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Sports Drink Shenanigans

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Out of all the sports supplements available on the market, Sports Drinks are one of the key sellers. Whether you are walking on the treadmill in the gym or playing a 5-a-side, you are led to believe that you must have a sports drink with you at all times. The standard advice is that if you are exercising for longer than 30mins, then you need to drink them in order to hydrate and keep up energy levels.

Let’s take a look at the most common sport drinks you see in shops today.

Sports Energy Drinks

Your typical Lucozade Sport, Gatorade or Powerade  claims that the carbohydrate it contains will help fuel the muscle and sustain physical performance while also containing minerals to maintain fluid balance. A standard sports drink will contain 25-30g of carbohydrate and 100-200mg of sodium. The carbohydrate ingredients are simple sugars such as glucose and fructose while the sodium comes in a salt form. After that, there is not much else in terms of “functional” ingredients present in the drinks. There are of course several other ingredients that you don’t need which are not that healthy when you look at them a bit more closely. Sweeteners such as Aspartame and Acesulfame K are two common ones used which have been linked to health problems. In addition, there are preservatives and artificial colours which are not natural and are very unlikely to have any health benefits.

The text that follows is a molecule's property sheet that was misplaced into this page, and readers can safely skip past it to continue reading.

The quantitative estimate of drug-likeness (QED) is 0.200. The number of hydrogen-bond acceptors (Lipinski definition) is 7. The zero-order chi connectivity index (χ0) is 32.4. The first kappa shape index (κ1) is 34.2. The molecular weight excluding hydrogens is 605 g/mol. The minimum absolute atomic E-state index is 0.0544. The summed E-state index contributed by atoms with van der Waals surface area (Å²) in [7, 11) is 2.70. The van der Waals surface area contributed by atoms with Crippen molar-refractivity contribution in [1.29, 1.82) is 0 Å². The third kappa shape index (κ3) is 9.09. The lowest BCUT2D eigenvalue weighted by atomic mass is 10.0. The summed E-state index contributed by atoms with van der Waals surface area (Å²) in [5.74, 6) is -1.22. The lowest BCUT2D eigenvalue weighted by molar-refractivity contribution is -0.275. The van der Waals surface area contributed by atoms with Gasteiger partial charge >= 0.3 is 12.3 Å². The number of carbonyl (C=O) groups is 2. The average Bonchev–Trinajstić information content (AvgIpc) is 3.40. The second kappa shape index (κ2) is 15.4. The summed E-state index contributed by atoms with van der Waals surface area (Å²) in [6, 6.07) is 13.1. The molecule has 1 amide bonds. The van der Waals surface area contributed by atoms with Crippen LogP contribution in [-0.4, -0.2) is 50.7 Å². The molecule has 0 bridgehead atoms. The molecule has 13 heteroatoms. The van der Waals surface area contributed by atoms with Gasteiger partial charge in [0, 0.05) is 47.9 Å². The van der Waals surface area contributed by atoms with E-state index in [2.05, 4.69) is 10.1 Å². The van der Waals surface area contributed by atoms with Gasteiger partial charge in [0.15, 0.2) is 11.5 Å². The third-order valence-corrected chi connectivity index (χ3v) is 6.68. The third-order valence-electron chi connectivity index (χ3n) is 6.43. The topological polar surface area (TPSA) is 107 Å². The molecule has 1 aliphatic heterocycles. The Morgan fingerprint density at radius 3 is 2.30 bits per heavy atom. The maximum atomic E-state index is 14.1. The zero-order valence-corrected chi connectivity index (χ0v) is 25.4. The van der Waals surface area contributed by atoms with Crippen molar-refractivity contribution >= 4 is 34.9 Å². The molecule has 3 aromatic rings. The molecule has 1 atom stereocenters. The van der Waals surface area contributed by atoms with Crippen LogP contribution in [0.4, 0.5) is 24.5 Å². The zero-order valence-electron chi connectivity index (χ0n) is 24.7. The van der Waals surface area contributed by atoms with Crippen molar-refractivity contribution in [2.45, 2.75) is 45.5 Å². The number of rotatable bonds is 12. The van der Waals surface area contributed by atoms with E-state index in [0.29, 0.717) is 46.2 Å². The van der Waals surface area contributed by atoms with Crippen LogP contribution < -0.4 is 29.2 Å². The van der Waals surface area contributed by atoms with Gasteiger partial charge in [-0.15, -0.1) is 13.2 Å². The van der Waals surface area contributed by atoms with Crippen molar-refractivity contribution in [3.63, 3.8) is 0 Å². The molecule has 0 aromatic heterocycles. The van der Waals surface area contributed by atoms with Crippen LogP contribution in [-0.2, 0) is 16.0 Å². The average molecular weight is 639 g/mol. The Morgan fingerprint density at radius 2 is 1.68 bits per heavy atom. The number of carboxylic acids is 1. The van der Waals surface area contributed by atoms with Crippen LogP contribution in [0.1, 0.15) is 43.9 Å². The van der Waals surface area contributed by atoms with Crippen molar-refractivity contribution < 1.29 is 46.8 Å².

The Natural Alternative ?

Before I get into the explanation of whether carbohydrate or minerals are actually needed during exercise, it is very easy to make your own sports drinks from natural ingredients. Simple carbohydrates such as glucose and fructose are found in foods like fruit and honey. Sodium is found in good old salt. So a glass of orange juice with a pinch of salt is essentially providing you with the same “functional” ingredients without any of the added artificial ingredients.

Zero/Low Calorie Drinks

Over recent years, the sports drink companies have realised that the average person going for a 30min jog or circuit class does not need to be gulping back litres of sugary sports drinks. They now offer “zero” type drinks which contain no carbohydrates/sugars e.g. Powerade Zero and Lucozade Lite. Yet they still claim that they are needed to maintain hydration and fluid balance. They will contain trace amounts of sodium which is really the only mineral we lose in sweat that has any bearing on our hydration status. However, the amount added is usually in such small amounts that it has no real affect on your overall sodium balance. One of the main objectives of sports drink companies is palatability and taste. Too much salt is not palatable so they add small amounts and then dress it up with artificial sweeteners and flavours.

The Natural Alternative ?

This all comes down to context. If you are doing any type of exercise for 60mins or less and it’s not too hot or humid, then no sodium is needed. If on the other hand you are going for a long run or cycle for example, a few pinches of salt in your drinks is all you need. For the more serious athletes, there are electrolyte sachets and tablets which contain higher amounts of sodium and these are a far better alternative to simply add to plain water rather than drinking litres of an artificially flavoured/sweetened drink with minimal salts.